Partner Technical Services Blog

A worldwide group of consultants who focus on helping Microsoft Partners succeed throughout the business cycle.

Partner Technical Services Blog

  • Activating Your Azure Benefits (Free Stuff!)

    If you haven’t yet activated your Microsoft Azure Internal Use Rights benefits, what are you waiting for?  You can get started using Azure today.  This short video will show you how to activate your benefits for free monthly credits as well as some resources that can help you get started.

  • New: Azure Cost Estimator Tool

    Have you ever wondered what it would cost to run a traditional on premise or virtualized machine in Azure? If you are like me, you’ve tried many different ways to accurately baseline the server utilization and translate that to the proper instance size and utilization in Azure.

    I have some good news for you. There is a new tool, Microsoft Azure (Iaas) Cost Estimator Tool, that will help you do this work faster and more accurately.  It takes just a minute to download and can be run quickly.

    The tool supports

    1. Microsoft technologies (Hyper-V, SCVMM)
    2. VMware technologies (vCenter, ESXi)
    3. Physical environments (Windows, Linux)

    Here is the download page with full specs and details on the tool:

    Note: No data is sent to Microsoft at any time. All report and profile information resides on the machine where the tool is installed.

  • Webinars for Windows Phone Developers

    Now that Microsoft and Nokia have come together we’re excited to offer Windows Phone developers the opportunity to learn from our experts in developing Windows Phone apps.  More details and registration links are included below.

    Debugging your Direct3D apps for Windows Phone 8.1

    10 June, 16.00 London time

    Rob Caplan and James Dailey, Microsoft           

    With the release of Windows Phone 8.1 the Visual Studio team has added advanced graphics debugging tools from Windows and Windows Store apps to Windows Phone 8.1. You can now inspect how each pixel your Direct3D scene has been created. This new tool is perfect for debugging complex shader bugs and strange performance issues in your app. In this session we will walk you through using these new graphics debugging tools. We will take you step by step and show you how to use the tools to debug issues with your shader. We will also show you techniques that you can use with these tools to track down and eliminate performance problems in your app.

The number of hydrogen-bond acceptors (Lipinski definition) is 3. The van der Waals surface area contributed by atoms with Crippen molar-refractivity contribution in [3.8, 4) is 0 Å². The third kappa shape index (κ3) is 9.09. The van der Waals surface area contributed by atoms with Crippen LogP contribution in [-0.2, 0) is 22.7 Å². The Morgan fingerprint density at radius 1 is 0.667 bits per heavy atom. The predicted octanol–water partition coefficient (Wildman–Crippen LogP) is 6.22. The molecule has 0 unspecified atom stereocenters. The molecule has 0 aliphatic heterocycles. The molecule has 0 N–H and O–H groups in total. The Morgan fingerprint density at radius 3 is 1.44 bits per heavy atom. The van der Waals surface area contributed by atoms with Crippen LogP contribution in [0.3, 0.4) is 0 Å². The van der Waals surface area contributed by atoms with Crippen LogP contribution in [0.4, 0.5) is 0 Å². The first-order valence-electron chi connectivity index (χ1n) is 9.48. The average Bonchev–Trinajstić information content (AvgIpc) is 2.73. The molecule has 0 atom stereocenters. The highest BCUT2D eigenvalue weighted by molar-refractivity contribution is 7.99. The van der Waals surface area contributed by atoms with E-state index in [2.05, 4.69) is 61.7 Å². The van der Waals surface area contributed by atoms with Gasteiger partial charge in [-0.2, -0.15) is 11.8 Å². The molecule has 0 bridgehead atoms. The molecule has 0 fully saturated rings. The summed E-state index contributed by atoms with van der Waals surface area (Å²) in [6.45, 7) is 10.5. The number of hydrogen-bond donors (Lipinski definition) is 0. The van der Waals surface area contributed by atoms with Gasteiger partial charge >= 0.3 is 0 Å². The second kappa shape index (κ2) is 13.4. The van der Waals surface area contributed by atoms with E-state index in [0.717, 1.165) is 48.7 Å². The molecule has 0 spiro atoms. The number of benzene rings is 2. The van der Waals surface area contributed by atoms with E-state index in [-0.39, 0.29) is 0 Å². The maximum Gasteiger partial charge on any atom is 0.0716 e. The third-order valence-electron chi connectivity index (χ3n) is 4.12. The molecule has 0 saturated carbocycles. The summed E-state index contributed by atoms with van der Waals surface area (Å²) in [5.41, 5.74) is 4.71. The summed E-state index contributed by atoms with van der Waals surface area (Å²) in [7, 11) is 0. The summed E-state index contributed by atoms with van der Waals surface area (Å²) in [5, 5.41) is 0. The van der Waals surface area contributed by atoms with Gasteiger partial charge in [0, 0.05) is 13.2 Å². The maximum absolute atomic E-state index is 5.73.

Developing Universal Apps with Windows Azure Mobile Services

    17 June, 16:00 London time

    Matthew Small and Jeff Sanders, Microsoft

    Universal Apps and Windows Azure Mobile Services are a perfect combination to create apps that connect to the same cloud data quickly and easily while sharing common code.  In this session will cover the basics of creating a Mobile Service locally using a .NET backend and debugging techniques.  We then will connect our Phone and Tablet to the Mobile Service and use shared code in Windows 8.1 Universal Apps utilizing MVVM techniques.

    Optimizing Windows Phone Apps using Performance and Diagnostics Tools

    24 June, 16:00 London time        

    Bret Bentzinger and Prashant Phadke, Microsoft

    In this session we will show how to best utilize the Windows Phone API's to minimize battery drain while utilizing the maximum benefits of having multiple cores on your Phone. We will use a sample application, along with the new Performance and Diagnostic tools, to illustrate the difference in battery consumption for a synchronous operation versus utilizing multiple CPU’s in an asynchronous operation.

  • Building Apps for Windows Phone 8.1

    If you're an app developer who wants to design and build Windows Phone 8.1 apps using XAML and C#, check out this course, taught by experts who have years of experience developing (and writing about the process). The sessions focus on how to create apps for Windows Phone 8.1 in Visual Studio and how to create universal app projects that share a high percentage of code and that target both Windows and Windows Phone.

    Get tips and tricks on maximizing your app compatibility and optimizing your code. Find out about new features, and learn how to program the many new Windows Runtime APIs that are available to both Windows Store apps and to Windows Silverlight apps. You can even get code samples. Watch now to make your apps world-ready!

    Source for all the demos can be found here.

    Full course outline:

  • Windows Store App Development Training Videos (German Versions)

    Recently we’ve released several short training videos around building Windows Store apps. As a part of this process we’re now taking some of the most popular and offering them in additional languages. Today we’re excited to bring you the first videos in the German series.

    Erzeugen einer Live Kachel für eine Windows Store App in weniger als 10 Minuten

    Apps für verschieden Fenstergrößen entwerfen

    Tipps und Tricks um Benachrichtigungen in Windows Store Apps zu verwenden

    Verwenden von Visual Studio Templates um Windows Store Apps zu entwickeln

    Windows App Certification Kit

  • Windows Store App Development Training Videos (French Versions)

    Recently we’ve released several short training videos around building Windows Store apps. As a part of this process we’re now taking some of the most popular and offering them in additional languages. Today we’re excited to bring you the first two in the French series.

    Construire une Vignette pour votre Application Windows Store en moins de 10 minutes

    Windows App Certification Kit - French

  • DataTemplated Controls in Windows Apps

    In this video, one of our support experts will explain a method by which you can get a reference to controls which are created at runtime inside a DataTemplate which is bound to a datasource.  These controls are difficult to find because they cannot be referred to by direct name.